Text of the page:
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A TV shows the resignation of Britain's Prime Minister David Cameron as traders from BGC, a global brokerage company in London's Canary Wharf financial centre react after European stock markets opened June 24, 2016 after Britain voted to leave the European Union in the EU BREXIT referendum.
A TV shows the resignation of Britain's Prime Minister David Cameron as traders from BGC, a global brokerage company in London's Canary Wharf financial centre react after European stock markets opened June 24, 2016 after Britain voted to leave the European Union in the EU BREXIT referendum.
Russell Boyce—Reuters

Political upheaval, a major industrialized country stripped of its triple-AAA credit rating, markets around the globe reeling as investors dump stocks in panic—yes, Brexit has brought all this and more. But we've seen market and economic turmoil often enough before to know that just because pundits are making "end of the world as we know it" predictions, it doesn't mean they'll necessarily come true—or that you should react to them. Here's a look at how we fared in three recent scares, followed by the lessons we can take from them.

1. Standard & Poor's downgrades U.S. Treasury debt. If S&P's decision on Monday to lower Britain's triple-AAA credit rating two notches to AA struck you as a move that virtually guarantees Armageddon-like consequences, then perhaps you forgot this: S&P stripped the U.S. of its AAA rating nearly five years ago. After several warnings of possible downgrades early in 2011 related to political wrangling over raising the U.S. debt ceiling, on August 5th S&P announced that it had lowered its rating on U.S. sovereign debt one notch from AAA to AA+. S&P said the downgrade reflected, among other things, its view "that the effectiveness, stability, and predictability of American policymaking and political institutions have weakened at a time of ongoing fiscal and economic challenges."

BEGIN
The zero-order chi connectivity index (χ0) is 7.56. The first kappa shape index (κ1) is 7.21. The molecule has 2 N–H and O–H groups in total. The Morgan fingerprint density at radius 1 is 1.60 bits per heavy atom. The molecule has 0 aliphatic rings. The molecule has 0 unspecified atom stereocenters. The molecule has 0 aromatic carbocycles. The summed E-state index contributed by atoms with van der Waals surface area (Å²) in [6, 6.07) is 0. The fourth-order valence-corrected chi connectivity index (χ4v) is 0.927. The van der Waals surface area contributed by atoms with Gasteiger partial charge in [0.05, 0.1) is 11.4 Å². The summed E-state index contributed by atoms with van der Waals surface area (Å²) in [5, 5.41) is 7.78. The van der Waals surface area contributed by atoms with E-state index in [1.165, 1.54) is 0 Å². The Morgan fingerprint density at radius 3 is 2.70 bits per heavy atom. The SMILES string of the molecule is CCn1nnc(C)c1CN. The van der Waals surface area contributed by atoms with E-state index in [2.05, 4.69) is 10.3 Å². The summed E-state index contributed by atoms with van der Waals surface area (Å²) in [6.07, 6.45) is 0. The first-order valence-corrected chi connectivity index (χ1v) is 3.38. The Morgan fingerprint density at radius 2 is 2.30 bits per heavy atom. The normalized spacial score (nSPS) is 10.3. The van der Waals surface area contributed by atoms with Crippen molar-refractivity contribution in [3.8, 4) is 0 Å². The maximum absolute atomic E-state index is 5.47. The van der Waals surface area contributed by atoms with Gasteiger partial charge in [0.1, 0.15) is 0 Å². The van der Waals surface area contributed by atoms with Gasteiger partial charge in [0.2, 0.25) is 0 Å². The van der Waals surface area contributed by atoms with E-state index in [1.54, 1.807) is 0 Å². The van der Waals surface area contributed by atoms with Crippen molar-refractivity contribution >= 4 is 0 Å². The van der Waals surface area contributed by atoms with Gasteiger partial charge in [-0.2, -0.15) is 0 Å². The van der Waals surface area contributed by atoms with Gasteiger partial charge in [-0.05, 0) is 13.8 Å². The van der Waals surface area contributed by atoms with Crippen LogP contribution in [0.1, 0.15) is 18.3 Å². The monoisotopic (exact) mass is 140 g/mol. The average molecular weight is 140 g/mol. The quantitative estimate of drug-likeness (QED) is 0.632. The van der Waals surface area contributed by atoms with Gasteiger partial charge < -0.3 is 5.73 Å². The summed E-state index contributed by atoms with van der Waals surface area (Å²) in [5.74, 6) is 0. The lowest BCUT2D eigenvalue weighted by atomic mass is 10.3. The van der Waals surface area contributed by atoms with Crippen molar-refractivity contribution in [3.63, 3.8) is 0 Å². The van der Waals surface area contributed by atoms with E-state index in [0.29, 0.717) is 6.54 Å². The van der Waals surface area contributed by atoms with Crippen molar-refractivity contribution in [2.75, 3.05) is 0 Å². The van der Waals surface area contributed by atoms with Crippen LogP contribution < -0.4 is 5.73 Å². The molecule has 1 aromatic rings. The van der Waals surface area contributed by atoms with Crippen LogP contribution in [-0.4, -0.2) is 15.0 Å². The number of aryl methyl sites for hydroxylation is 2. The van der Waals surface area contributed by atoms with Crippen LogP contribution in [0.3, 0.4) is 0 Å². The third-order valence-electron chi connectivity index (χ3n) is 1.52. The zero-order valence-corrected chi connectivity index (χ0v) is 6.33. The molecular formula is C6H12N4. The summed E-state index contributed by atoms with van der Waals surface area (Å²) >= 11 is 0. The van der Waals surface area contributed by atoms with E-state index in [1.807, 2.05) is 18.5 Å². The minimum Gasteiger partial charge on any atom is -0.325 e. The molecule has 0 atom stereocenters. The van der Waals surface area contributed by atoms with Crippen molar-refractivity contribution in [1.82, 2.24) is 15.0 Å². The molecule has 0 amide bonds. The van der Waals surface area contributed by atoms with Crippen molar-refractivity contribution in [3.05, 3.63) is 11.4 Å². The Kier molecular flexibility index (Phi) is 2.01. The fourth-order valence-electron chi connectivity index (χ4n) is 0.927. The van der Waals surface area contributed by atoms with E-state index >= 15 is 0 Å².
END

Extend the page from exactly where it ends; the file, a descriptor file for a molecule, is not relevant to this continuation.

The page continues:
Not surprisingly, some analysts worried that borrowing costs for the U.S. government would rise, possibly triggering an increase in interest rates for consumers, businesses and states and local governments. There were even concerns the U.S. could slip into recession. Investors were spooked as well. The stock market, which had already begun falling from its earlier spring highs due at least in part to the debt-ceiling issue, plummeted another 6.6% on the first day of trading following the announcement.

But while stock prices remained highly volatile over next two months, by December the market had regained the ground it lost after the post-downgrade plunge. By summer of the next year stocks were back above their 2011 highs. As for concerns about higher interest rates, Treasury yields actually dropped, in part because in the face of all the uncertainty, many investors figured, ratings decline or no, U.S. government debt remained a good safe haven.

2. Before there was Brexit, there was "Grexit." The notion of a member country leaving the European Union didn't begin with the U.K. Since at least as far back as 2010, climbing debt levels and other problems with the Greek economy raised the possibility that Greece might be forced to exit the EU—hence, Grexit.